‘Tis the season … for your flu shot
It is flu season and Kitchener-Waterloo Region wants you get your influenza vaccination. The immunizations are free and will be offered at a number of pharmacy clinics throughout K-W. The best way to prevent the flu is through vaccination.
However, if you’re squeamish or don’t have time for a shot Karen Quigley-Hobbs, the region’s director of infectious disease, suggested, “You need you make sure you’re doing all the things you’re mother told you to do. Wash your hands, stay home if you’re sick and eat properly.”
A recent study has shown that in Ontario, the flu shot can prevent the number of illnesses by 70 to 90 per cent in healthy adults. Quigley-Hobbs, explained that there are a number of different strains of influenza and receiving a vaccination does not make one immune.
The vaccination works by stimulating the immune system to build up antibodies against the virus. The vaccine is not a live vaccine so you cannot get influenza from the immunization.
However, it can take up to two weeks after vaccination for those antibodies to build up and people who receive the vaccination get still get influenza.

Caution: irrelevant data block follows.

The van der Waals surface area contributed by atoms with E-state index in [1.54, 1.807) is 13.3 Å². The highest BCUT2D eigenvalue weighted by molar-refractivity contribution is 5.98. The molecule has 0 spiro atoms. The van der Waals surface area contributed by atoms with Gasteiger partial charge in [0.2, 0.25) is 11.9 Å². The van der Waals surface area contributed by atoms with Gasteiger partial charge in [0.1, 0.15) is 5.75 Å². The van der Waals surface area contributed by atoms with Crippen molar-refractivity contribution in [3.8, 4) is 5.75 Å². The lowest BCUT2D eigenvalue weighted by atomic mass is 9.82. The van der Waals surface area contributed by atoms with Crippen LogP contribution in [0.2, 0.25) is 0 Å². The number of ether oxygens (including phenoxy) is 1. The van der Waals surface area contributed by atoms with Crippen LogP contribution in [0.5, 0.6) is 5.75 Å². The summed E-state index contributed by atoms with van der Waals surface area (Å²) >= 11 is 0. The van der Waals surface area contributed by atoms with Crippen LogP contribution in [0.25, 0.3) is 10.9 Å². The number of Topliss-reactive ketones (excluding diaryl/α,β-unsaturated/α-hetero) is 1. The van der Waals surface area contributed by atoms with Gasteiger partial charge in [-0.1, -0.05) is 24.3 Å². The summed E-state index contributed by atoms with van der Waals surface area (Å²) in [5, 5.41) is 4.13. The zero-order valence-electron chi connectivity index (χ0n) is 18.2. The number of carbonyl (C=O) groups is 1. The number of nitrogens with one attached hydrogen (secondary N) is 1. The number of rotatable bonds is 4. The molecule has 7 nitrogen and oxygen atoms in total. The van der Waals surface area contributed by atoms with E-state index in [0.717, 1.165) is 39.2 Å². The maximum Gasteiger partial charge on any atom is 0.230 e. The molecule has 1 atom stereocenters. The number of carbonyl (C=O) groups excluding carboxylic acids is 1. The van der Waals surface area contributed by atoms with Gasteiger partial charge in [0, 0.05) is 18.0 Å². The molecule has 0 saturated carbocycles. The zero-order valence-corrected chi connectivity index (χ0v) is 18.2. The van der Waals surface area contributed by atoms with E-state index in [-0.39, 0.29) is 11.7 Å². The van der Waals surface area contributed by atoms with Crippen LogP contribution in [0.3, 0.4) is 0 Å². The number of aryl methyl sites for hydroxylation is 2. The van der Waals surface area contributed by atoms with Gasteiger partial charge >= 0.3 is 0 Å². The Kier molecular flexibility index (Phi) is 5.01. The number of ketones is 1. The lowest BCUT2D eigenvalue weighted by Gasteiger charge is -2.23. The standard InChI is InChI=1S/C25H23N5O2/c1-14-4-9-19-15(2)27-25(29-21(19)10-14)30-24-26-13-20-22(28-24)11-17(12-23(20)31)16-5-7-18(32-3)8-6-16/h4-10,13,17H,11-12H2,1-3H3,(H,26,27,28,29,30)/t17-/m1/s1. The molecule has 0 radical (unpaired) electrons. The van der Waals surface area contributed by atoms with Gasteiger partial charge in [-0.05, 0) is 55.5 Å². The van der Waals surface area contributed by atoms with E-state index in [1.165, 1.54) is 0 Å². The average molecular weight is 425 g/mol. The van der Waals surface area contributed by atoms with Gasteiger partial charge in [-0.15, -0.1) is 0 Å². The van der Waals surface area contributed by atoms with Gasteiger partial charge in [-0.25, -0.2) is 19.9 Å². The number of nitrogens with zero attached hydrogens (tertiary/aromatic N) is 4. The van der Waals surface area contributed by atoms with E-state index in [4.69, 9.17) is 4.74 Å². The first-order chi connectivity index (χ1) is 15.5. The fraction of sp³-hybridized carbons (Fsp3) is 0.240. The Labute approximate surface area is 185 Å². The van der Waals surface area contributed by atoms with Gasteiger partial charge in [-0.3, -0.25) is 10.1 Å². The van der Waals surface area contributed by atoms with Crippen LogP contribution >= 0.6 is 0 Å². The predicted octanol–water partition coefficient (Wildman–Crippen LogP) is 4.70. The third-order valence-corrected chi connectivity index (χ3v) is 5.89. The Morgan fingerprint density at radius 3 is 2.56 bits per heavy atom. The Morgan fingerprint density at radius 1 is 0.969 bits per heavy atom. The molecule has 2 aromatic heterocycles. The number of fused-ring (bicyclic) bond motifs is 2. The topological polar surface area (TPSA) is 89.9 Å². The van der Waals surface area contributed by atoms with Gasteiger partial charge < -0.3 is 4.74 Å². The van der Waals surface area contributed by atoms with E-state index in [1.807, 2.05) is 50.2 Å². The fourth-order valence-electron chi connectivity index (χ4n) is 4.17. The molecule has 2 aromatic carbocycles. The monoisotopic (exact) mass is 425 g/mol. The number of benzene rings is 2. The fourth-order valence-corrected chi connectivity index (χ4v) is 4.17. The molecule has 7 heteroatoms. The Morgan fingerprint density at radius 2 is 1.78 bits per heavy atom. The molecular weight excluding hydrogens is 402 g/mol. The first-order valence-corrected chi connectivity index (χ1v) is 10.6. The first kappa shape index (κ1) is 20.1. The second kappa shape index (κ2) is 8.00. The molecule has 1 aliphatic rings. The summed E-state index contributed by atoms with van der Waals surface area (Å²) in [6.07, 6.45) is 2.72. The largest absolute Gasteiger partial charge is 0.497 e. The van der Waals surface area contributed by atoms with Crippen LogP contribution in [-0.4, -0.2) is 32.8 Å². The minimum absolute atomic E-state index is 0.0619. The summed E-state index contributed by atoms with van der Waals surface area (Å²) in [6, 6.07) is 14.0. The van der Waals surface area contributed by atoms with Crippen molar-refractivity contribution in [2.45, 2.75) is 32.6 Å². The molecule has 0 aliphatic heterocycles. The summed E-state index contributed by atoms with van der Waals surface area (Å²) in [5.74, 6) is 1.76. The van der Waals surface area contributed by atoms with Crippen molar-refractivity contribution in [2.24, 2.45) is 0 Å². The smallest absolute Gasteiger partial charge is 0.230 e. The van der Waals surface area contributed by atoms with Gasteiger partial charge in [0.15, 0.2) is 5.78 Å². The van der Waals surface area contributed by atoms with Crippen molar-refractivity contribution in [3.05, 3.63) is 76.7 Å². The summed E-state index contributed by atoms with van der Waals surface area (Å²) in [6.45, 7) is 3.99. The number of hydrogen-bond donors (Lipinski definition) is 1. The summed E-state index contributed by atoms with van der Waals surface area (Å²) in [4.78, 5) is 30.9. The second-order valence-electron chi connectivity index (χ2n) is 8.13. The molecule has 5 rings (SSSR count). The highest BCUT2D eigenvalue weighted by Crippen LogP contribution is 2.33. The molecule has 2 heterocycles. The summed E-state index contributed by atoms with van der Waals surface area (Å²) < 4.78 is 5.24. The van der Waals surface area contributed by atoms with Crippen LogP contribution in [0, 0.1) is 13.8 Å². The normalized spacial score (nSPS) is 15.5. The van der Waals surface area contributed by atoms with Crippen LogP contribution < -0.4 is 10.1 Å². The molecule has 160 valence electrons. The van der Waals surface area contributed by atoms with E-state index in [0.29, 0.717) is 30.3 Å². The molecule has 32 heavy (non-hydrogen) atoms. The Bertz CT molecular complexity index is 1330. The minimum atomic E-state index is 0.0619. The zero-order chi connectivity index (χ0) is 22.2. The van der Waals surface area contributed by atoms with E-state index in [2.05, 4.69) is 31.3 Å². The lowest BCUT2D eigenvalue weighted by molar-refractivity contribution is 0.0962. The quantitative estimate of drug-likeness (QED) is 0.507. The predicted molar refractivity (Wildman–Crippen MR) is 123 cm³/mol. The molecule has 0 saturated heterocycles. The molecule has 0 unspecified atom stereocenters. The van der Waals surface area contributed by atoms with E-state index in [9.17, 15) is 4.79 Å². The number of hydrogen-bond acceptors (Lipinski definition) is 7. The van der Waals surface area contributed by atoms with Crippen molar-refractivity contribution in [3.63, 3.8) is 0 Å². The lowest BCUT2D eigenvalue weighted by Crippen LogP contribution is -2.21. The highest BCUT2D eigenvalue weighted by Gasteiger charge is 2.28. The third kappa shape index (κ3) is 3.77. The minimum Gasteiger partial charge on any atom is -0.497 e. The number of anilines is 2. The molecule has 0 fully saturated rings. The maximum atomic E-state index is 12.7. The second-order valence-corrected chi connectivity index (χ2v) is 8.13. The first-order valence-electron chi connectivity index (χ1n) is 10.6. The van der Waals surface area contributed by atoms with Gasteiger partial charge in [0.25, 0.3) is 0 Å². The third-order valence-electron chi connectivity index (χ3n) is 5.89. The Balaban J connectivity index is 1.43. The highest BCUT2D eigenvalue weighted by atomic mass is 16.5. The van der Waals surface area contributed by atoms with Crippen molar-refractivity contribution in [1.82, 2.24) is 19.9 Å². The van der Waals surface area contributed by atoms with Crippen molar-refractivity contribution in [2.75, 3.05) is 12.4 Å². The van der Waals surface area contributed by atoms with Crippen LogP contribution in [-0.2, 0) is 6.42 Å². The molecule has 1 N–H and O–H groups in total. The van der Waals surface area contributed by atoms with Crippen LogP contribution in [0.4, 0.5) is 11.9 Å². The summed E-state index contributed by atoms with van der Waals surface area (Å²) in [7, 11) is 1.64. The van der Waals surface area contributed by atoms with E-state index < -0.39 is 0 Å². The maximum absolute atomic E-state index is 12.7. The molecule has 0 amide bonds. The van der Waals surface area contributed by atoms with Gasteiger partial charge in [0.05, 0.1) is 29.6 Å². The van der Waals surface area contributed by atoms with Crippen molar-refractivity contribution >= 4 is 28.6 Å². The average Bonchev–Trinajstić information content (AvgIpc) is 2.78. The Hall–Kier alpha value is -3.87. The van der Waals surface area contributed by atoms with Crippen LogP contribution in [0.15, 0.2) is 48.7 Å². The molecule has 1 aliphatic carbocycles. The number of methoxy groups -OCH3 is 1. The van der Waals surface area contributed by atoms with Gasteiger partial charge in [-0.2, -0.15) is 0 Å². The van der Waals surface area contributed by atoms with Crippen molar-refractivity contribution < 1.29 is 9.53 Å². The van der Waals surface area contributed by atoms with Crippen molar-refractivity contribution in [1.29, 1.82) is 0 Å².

However, studies have still found that getting vaccinated can effectively eliminate up to 200,000 doctor’s visits and 30,000 emergency hospital visits every year.
“Part of the reason we want healthy people to get their flu shot is to protect people more vulnerable around them,” said Quigley-Hobbs. “People with weakened immune systems, the young and the elderly, are more likely to have severe complications.”
Influenza, which spreads through contact, can lead to pneumonia or other serious health problems. Last year, three people died of the flu and 17 more were hospitalized in Waterloo Region at the same time immunizations declined last year as compared to recent years.
“The flu is much worse than a common cold,” said Quigley-Hobbs. Symptoms of the flu include: fever, chills, cough, runny eyes, stuffy nose, sore throat, headache, muscle aches, extreme weakness and fatigue, ear aches, nausea, vomiting and diarrhea.
The closest clinic to Laurier campus is at the Shoppers Drugmart in Waterloo Town Square, which will be holding a clinic on Tuesday, Nov.29.
To get an immunization call, 519-884-1500 to first book an appointment and bring your health card to the appointment.
“I’ve made my appointment,” said Michelle McDonnell a pharmacist at the Shoppers Drugmart. She stressed the importance of getting immunized once a year to prevent illness from different strains of influenza.
For more information on the nearest pharmacy go to: www.ontario.ca/flu or call the Ministry of Health’s INFOLine at 1-866-532-3161.